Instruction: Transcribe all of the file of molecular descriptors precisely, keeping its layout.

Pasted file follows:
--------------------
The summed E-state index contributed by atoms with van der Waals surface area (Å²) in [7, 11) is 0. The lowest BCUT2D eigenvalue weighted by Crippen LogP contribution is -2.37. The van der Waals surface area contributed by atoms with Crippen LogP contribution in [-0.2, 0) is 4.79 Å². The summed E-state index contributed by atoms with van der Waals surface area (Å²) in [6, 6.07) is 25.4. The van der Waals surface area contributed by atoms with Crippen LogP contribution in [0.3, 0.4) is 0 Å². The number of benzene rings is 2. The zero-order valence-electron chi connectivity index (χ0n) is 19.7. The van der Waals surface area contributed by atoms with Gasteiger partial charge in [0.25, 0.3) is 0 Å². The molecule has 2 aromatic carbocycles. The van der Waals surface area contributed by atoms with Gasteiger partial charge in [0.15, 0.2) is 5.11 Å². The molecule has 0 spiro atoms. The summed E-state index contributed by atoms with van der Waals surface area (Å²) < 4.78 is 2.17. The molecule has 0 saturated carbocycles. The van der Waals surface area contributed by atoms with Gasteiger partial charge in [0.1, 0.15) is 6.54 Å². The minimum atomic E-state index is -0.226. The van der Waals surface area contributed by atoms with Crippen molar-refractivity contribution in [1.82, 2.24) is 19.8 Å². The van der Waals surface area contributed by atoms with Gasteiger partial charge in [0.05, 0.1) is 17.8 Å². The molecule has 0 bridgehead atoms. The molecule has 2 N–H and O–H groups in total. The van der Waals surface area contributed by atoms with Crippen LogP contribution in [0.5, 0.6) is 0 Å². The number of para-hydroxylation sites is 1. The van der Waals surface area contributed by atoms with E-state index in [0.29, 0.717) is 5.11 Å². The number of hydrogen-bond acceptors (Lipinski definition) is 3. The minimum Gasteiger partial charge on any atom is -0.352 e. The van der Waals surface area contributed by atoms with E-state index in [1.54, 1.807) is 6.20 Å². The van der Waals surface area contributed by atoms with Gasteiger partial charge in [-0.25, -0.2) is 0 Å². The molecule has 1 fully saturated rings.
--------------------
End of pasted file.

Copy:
The summed E-state index contributed by atoms with van der Waals surface area (Å²) in [7, 11) is 0. The lowest BCUT2D eigenvalue weighted by Crippen LogP contribution is -2.37. The van der Waals surface area contributed by atoms with Crippen LogP contribution in [-0.2, 0) is 4.79 Å². The summed E-state index contributed by atoms with van der Waals surface area (Å²) in [6, 6.07) is 25.4. The van der Waals surface area contributed by atoms with Crippen LogP contribution in [0.3, 0.4) is 0 Å². The number of benzene rings is 2. The zero-order valence-electron chi connectivity index (χ0n) is 19.7. The van der Waals surface area contributed by atoms with Gasteiger partial charge in [0.25, 0.3) is 0 Å². The molecule has 2 aromatic carbocycles. The van der Waals surface area contributed by atoms with Gasteiger partial charge in [0.15, 0.2) is 5.11 Å². The molecule has 0 spiro atoms. The summed E-state index contributed by atoms with van der Waals surface area (Å²) < 4.78 is 2.17. The molecule has 0 saturated carbocycles. The van der Waals surface area contributed by atoms with Gasteiger partial charge in [0.1, 0.15) is 6.54 Å². The minimum atomic E-state index is -0.226. The van der Waals surface area contributed by atoms with Crippen molar-refractivity contribution in [1.82, 2.24) is 19.8 Å². The van der Waals surface area contributed by atoms with Gasteiger partial charge in [0.05, 0.1) is 17.8 Å². The molecule has 0 bridgehead atoms. The molecule has 2 N–H and O–H groups in total. The van der Waals surface area contributed by atoms with Crippen LogP contribution in [0.5, 0.6) is 0 Å². The number of para-hydroxylation sites is 1. The van der Waals surface area contributed by atoms with E-state index in [0.29, 0.717) is 5.11 Å². The number of hydrogen-bond acceptors (Lipinski definition) is 3. The minimum Gasteiger partial charge on any atom is -0.352 e. The van der Waals surface area contributed by atoms with E-state index in [1.54, 1.807) is 6.20 Å². The van der Waals surface area contributed by atoms with Gasteiger partial charge in [-0.25, -0.2) is 0 Å². The molecule has 1 fully saturated rings.